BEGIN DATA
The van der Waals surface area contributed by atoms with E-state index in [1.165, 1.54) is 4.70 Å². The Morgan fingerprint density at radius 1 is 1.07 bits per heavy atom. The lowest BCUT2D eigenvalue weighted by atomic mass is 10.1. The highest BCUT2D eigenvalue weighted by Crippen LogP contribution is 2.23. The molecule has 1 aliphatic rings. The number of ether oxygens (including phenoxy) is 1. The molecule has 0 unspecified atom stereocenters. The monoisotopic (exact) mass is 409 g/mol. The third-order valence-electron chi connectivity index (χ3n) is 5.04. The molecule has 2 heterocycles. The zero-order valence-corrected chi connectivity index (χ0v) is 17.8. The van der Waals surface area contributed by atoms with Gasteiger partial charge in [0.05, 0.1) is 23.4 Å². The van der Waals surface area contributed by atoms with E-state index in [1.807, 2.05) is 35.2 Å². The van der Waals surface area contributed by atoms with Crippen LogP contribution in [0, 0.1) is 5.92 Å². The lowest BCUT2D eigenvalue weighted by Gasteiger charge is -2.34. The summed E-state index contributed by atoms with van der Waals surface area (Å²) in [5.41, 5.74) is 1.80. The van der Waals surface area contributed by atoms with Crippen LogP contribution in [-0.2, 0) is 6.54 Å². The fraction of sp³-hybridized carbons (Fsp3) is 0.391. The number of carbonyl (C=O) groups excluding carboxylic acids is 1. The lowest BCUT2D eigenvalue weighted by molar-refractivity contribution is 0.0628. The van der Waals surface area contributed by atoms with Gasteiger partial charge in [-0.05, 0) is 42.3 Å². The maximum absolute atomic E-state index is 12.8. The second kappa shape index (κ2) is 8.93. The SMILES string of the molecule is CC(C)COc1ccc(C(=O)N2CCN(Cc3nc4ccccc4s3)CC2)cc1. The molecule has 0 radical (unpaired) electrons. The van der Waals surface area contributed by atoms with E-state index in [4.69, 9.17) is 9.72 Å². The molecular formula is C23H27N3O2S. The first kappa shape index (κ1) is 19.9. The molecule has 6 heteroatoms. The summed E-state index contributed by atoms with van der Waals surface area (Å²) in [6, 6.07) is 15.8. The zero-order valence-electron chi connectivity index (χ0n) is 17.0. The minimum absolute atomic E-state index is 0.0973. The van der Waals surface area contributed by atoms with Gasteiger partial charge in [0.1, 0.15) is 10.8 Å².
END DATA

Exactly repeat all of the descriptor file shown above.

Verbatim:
The van der Waals surface area contributed by atoms with E-state index in [1.165, 1.54) is 4.70 Å². The Morgan fingerprint density at radius 1 is 1.07 bits per heavy atom. The lowest BCUT2D eigenvalue weighted by atomic mass is 10.1. The highest BCUT2D eigenvalue weighted by Crippen LogP contribution is 2.23. The molecule has 1 aliphatic rings. The number of ether oxygens (including phenoxy) is 1. The molecule has 0 unspecified atom stereocenters. The monoisotopic (exact) mass is 409 g/mol. The third-order valence-electron chi connectivity index (χ3n) is 5.04. The molecule has 2 heterocycles. The zero-order valence-corrected chi connectivity index (χ0v) is 17.8. The van der Waals surface area contributed by atoms with Gasteiger partial charge in [0.05, 0.1) is 23.4 Å². The van der Waals surface area contributed by atoms with E-state index in [1.807, 2.05) is 35.2 Å². The van der Waals surface area contributed by atoms with Crippen LogP contribution in [0, 0.1) is 5.92 Å². The lowest BCUT2D eigenvalue weighted by Gasteiger charge is -2.34. The summed E-state index contributed by atoms with van der Waals surface area (Å²) in [5.41, 5.74) is 1.80. The van der Waals surface area contributed by atoms with Crippen LogP contribution in [-0.2, 0) is 6.54 Å². The fraction of sp³-hybridized carbons (Fsp3) is 0.391. The number of carbonyl (C=O) groups excluding carboxylic acids is 1. The lowest BCUT2D eigenvalue weighted by molar-refractivity contribution is 0.0628. The van der Waals surface area contributed by atoms with Gasteiger partial charge in [-0.05, 0) is 42.3 Å². The maximum absolute atomic E-state index is 12.8. The second kappa shape index (κ2) is 8.93. The SMILES string of the molecule is CC(C)COc1ccc(C(=O)N2CCN(Cc3nc4ccccc4s3)CC2)cc1. The molecule has 0 radical (unpaired) electrons. The van der Waals surface area contributed by atoms with E-state index in [4.69, 9.17) is 9.72 Å². The molecular formula is C23H27N3O2S. The first kappa shape index (κ1) is 19.9. The molecule has 6 heteroatoms. The summed E-state index contributed by atoms with van der Waals surface area (Å²) in [6, 6.07) is 15.8. The zero-order valence-electron chi connectivity index (χ0n) is 17.0. The minimum absolute atomic E-state index is 0.0973. The van der Waals surface area contributed by atoms with Gasteiger partial charge in [0.1, 0.15) is 10.8 Å².